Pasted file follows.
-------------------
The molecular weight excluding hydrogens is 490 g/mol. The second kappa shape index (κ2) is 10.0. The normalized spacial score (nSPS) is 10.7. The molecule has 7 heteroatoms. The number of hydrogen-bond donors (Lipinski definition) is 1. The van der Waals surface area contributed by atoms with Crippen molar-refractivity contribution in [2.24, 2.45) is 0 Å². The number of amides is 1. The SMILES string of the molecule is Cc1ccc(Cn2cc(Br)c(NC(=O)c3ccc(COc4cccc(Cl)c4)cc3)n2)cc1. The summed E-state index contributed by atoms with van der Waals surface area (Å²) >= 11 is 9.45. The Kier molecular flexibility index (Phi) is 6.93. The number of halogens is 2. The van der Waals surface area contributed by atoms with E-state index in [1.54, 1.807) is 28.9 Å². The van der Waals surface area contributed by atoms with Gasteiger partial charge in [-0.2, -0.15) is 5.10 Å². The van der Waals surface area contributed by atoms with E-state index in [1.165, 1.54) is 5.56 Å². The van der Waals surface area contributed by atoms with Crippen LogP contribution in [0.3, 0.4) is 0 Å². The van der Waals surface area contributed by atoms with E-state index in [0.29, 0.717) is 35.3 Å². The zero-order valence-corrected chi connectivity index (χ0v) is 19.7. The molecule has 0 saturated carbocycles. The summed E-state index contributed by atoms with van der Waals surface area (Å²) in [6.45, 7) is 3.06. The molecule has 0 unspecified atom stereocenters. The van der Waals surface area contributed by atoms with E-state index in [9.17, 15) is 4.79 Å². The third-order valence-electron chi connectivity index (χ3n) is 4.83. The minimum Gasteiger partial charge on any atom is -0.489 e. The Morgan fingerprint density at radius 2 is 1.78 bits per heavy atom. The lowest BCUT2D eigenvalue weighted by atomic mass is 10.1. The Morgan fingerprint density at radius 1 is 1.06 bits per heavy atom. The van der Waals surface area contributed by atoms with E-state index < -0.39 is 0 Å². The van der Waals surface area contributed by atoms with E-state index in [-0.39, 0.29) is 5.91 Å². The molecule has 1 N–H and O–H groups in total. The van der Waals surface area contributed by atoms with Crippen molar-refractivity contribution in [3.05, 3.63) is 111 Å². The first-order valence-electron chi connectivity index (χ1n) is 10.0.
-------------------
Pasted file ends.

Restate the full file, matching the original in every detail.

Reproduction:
The molecular weight excluding hydrogens is 490 g/mol. The second kappa shape index (κ2) is 10.0. The normalized spacial score (nSPS) is 10.7. The molecule has 7 heteroatoms. The number of hydrogen-bond donors (Lipinski definition) is 1. The van der Waals surface area contributed by atoms with Crippen molar-refractivity contribution in [2.24, 2.45) is 0 Å². The number of amides is 1. The SMILES string of the molecule is Cc1ccc(Cn2cc(Br)c(NC(=O)c3ccc(COc4cccc(Cl)c4)cc3)n2)cc1. The summed E-state index contributed by atoms with van der Waals surface area (Å²) >= 11 is 9.45. The Kier molecular flexibility index (Phi) is 6.93. The number of halogens is 2. The van der Waals surface area contributed by atoms with E-state index in [1.54, 1.807) is 28.9 Å². The van der Waals surface area contributed by atoms with Gasteiger partial charge in [-0.2, -0.15) is 5.10 Å². The van der Waals surface area contributed by atoms with E-state index in [1.165, 1.54) is 5.56 Å². The van der Waals surface area contributed by atoms with Crippen LogP contribution in [0.3, 0.4) is 0 Å². The van der Waals surface area contributed by atoms with E-state index in [0.29, 0.717) is 35.3 Å². The zero-order valence-corrected chi connectivity index (χ0v) is 19.7. The molecule has 0 saturated carbocycles. The summed E-state index contributed by atoms with van der Waals surface area (Å²) in [6.45, 7) is 3.06. The molecule has 0 unspecified atom stereocenters. The van der Waals surface area contributed by atoms with E-state index in [9.17, 15) is 4.79 Å². The third-order valence-electron chi connectivity index (χ3n) is 4.83. The minimum Gasteiger partial charge on any atom is -0.489 e. The Morgan fingerprint density at radius 2 is 1.78 bits per heavy atom. The lowest BCUT2D eigenvalue weighted by atomic mass is 10.1. The Morgan fingerprint density at radius 1 is 1.06 bits per heavy atom. The van der Waals surface area contributed by atoms with E-state index < -0.39 is 0 Å². The van der Waals surface area contributed by atoms with E-state index in [-0.39, 0.29) is 5.91 Å². The molecule has 1 N–H and O–H groups in total. The van der Waals surface area contributed by atoms with Crippen molar-refractivity contribution in [3.05, 3.63) is 111 Å². The first-order valence-electron chi connectivity index (χ1n) is 10.0.